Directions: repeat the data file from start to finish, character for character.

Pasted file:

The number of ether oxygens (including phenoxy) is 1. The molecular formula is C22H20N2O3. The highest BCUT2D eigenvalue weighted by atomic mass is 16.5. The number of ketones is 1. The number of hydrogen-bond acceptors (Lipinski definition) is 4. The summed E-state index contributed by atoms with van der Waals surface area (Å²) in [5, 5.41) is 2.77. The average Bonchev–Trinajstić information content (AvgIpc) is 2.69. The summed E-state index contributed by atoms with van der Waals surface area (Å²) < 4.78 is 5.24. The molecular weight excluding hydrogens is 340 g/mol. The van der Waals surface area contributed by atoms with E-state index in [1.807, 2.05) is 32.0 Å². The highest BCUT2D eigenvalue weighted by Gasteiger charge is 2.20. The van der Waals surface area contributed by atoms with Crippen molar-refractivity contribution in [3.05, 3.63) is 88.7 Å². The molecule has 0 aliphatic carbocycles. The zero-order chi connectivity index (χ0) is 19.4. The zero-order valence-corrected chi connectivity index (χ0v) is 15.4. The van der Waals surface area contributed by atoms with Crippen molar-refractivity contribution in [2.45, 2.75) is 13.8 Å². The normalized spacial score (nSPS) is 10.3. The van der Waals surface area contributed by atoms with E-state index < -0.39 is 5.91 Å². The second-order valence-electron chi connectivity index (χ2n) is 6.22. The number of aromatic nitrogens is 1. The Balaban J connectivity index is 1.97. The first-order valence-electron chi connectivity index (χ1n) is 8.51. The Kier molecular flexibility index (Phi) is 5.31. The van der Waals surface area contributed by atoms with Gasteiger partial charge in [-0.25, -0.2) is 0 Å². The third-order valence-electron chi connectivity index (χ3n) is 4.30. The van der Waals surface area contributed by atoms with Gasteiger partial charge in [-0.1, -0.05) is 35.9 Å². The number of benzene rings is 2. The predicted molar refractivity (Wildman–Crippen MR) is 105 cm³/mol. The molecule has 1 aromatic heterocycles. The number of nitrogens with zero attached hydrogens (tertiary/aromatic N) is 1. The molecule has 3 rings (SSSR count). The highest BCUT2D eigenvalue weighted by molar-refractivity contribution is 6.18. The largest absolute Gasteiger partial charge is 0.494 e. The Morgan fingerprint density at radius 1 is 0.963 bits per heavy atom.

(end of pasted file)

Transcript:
The number of ether oxygens (including phenoxy) is 1. The molecular formula is C22H20N2O3. The highest BCUT2D eigenvalue weighted by atomic mass is 16.5. The number of ketones is 1. The number of hydrogen-bond acceptors (Lipinski definition) is 4. The summed E-state index contributed by atoms with van der Waals surface area (Å²) in [5, 5.41) is 2.77. The average Bonchev–Trinajstić information content (AvgIpc) is 2.69. The summed E-state index contributed by atoms with van der Waals surface area (Å²) < 4.78 is 5.24. The molecular weight excluding hydrogens is 340 g/mol. The van der Waals surface area contributed by atoms with E-state index in [1.807, 2.05) is 32.0 Å². The highest BCUT2D eigenvalue weighted by Gasteiger charge is 2.20. The van der Waals surface area contributed by atoms with Crippen molar-refractivity contribution in [3.05, 3.63) is 88.7 Å². The molecule has 0 aliphatic carbocycles. The zero-order chi connectivity index (χ0) is 19.4. The zero-order valence-corrected chi connectivity index (χ0v) is 15.4. The van der Waals surface area contributed by atoms with Crippen molar-refractivity contribution in [2.45, 2.75) is 13.8 Å². The normalized spacial score (nSPS) is 10.3. The van der Waals surface area contributed by atoms with E-state index < -0.39 is 5.91 Å². The second-order valence-electron chi connectivity index (χ2n) is 6.22. The number of aromatic nitrogens is 1. The Balaban J connectivity index is 1.97. The first-order valence-electron chi connectivity index (χ1n) is 8.51. The Kier molecular flexibility index (Phi) is 5.31. The van der Waals surface area contributed by atoms with Gasteiger partial charge in [-0.25, -0.2) is 0 Å². The third-order valence-electron chi connectivity index (χ3n) is 4.30. The van der Waals surface area contributed by atoms with Gasteiger partial charge in [-0.1, -0.05) is 35.9 Å². The number of benzene rings is 2. The predicted molar refractivity (Wildman–Crippen MR) is 105 cm³/mol. The molecule has 1 aromatic heterocycles. The number of nitrogens with zero attached hydrogens (tertiary/aromatic N) is 1. The molecule has 3 rings (SSSR count). The highest BCUT2D eigenvalue weighted by molar-refractivity contribution is 6.18. The largest absolute Gasteiger partial charge is 0.494 e. The Morgan fingerprint density at radius 1 is 0.963 bits per heavy atom.